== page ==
This week I’m looking back upon 2011 for major trends, and then looking forward to 2012 with an eye towards making a few predictions. Today, we are looking at non-profit failures, mergers, acquisitions, and strategic alliances.
I have heard rumblings for years that the non-profit sector is about to experience a wave of mergers. This conversation always involves facts like:
- There are approximately 1.5 million non-profit corporations in existence of which three-quarters are classified as “charitable”
- Every year brings another 20,000 to 60,000 new non-profit agencies in existence (depending on what source you read)
- Almost 25-percent of non-profits allegedly report $25,000 in annual revenue and are obviously very small (and the vast majority operate with annual budgets of less than $3 million . . . in fact most are smaller than $1 million)
- Every year 30,000 to 60,000 non-profit organizations go out of business
In 2008, Paul Light predicted that the new economic challenges would result in more than 100,000 non-profit organizations failing over a two year period. Two years later Caroline Preston wrote a follow-up article in the Chronicle of Philanthropy and investigated whether or not this prediction actually came true. As you can imagine, the answer was difficult to ascertain, but in the end the conclusion seemed to be a resounding — “YES“.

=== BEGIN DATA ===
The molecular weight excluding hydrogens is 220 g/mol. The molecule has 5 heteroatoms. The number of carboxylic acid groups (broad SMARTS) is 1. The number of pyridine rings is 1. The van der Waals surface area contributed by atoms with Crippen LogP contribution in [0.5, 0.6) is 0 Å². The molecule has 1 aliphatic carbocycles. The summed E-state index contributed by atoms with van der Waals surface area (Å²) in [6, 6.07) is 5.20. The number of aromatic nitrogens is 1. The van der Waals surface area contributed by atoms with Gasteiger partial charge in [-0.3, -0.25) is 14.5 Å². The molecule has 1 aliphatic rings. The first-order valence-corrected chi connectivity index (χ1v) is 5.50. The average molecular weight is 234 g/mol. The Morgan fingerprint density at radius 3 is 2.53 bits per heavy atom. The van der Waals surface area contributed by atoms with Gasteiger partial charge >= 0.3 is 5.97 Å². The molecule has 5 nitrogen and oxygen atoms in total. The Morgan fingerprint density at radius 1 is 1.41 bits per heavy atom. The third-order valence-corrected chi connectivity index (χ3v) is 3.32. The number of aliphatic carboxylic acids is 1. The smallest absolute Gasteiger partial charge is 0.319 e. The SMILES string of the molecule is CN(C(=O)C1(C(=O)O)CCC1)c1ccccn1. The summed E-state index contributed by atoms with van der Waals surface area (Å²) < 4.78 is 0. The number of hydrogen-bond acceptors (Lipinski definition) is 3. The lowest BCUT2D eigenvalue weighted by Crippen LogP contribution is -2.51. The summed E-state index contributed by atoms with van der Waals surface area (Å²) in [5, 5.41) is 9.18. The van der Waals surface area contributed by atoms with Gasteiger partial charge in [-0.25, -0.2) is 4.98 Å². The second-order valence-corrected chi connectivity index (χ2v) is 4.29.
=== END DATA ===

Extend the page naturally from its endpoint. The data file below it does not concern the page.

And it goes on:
With so many friends working in the non-profit sector, I’ve tried to stay on top of where they perceive their agencies to be with regard to financial solvency, and I must admit that I see too many indicators pointing to:
2012 continuing (and likely escalating) the trend
of non-profit failures, mergers, acquisitions and strategic alliances.
Guidestar recently published a great document titled: “Late Fall 2011: Nonprofit Fundraising Study“. If you have some time, you need to read this report! While I am usually very skeptical about the validity of survey research, I indulge in it every once in a while. After looking at this report, I am even more convinced now that the non-profit sector is still only at the beginning of a long-term trend involving bankruptcy, mergers, and alliances because:
- small non-profits are experiencing more financial stress than before (and I suspect many are finally at their breaking point)
- small agencies are experiencing more donor turnover (most likely resulting from poor stewardship efforts)
- small organizations have less money in the bank and their reserves are marginal (a bad position to be in if there is another economic shock)
- small non-profits report are preparing to downsize staff in 2012 (not a great situation to be in when donors want to see more impact for less money)
Combine some of these generalizations with the government funding contraction trends we’re seeing, and it becomes obvious to me that more failures and mergers awaits us as we travel down the 2012 road. If you want some good reading materials on this subject, you may want to check out the following resources:
- Measured Outcomes blog: “Top 7 Reasons Why Nonprofits Fail – And How To Avoid Them”
- Joint research project of MAP for Nonprofits and Wilder Research: “What do we know about nonprofit mergers?”
- Thomas McLaughlin, author of the book: “Nonprofit Mergers & Alliances”
Is your non-profit organization living on the edge? Have you ever looked at merger, acquisition, or strategic alliances? If so, what were your considerations in moving forward or not moving forward? If the best time to look at mergers and strategic alliances is BEFORE a crisis, are you starting to look more seriously at these opportunities?
Here’s to your health!
Founder & President, The Healthy Non-Profit LLC